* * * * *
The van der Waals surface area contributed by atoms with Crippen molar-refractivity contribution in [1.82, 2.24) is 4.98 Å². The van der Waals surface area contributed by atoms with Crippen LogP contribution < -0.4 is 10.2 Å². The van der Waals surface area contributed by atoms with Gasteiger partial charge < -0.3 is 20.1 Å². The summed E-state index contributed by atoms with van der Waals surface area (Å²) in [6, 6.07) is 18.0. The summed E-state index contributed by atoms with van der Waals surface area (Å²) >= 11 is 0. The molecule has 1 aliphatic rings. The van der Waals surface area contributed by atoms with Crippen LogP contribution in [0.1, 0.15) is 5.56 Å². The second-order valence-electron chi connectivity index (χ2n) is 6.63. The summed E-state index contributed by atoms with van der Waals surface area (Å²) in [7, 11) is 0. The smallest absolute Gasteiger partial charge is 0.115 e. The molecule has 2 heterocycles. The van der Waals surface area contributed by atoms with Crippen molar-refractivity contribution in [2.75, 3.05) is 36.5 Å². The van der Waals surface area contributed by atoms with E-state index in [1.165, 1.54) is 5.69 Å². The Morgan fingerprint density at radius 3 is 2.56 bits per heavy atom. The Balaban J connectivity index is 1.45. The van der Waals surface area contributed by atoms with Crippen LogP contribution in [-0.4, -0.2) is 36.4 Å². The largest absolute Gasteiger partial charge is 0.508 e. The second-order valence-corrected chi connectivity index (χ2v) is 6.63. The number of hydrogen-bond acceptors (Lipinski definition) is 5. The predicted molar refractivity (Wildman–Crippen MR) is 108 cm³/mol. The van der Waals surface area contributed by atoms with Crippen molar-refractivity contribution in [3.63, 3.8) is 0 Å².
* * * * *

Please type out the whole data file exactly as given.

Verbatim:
The van der Waals surface area contributed by atoms with Crippen molar-refractivity contribution in [1.82, 2.24) is 4.98 Å². The van der Waals surface area contributed by atoms with Crippen LogP contribution < -0.4 is 10.2 Å². The van der Waals surface area contributed by atoms with Gasteiger partial charge < -0.3 is 20.1 Å². The summed E-state index contributed by atoms with van der Waals surface area (Å²) in [6, 6.07) is 18.0. The summed E-state index contributed by atoms with van der Waals surface area (Å²) >= 11 is 0. The molecule has 1 aliphatic rings. The van der Waals surface area contributed by atoms with Crippen LogP contribution in [0.1, 0.15) is 5.56 Å². The second-order valence-electron chi connectivity index (χ2n) is 6.63. The summed E-state index contributed by atoms with van der Waals surface area (Å²) in [7, 11) is 0. The smallest absolute Gasteiger partial charge is 0.115 e. The molecule has 2 heterocycles. The van der Waals surface area contributed by atoms with Crippen molar-refractivity contribution in [2.75, 3.05) is 36.5 Å². The van der Waals surface area contributed by atoms with E-state index in [1.165, 1.54) is 5.69 Å². The Morgan fingerprint density at radius 3 is 2.56 bits per heavy atom. The Balaban J connectivity index is 1.45. The van der Waals surface area contributed by atoms with Crippen LogP contribution in [-0.4, -0.2) is 36.4 Å². The largest absolute Gasteiger partial charge is 0.508 e. The second-order valence-corrected chi connectivity index (χ2v) is 6.63. The number of hydrogen-bond acceptors (Lipinski definition) is 5. The predicted molar refractivity (Wildman–Crippen MR) is 108 cm³/mol. The van der Waals surface area contributed by atoms with Crippen molar-refractivity contribution in [3.63, 3.8) is 0 Å².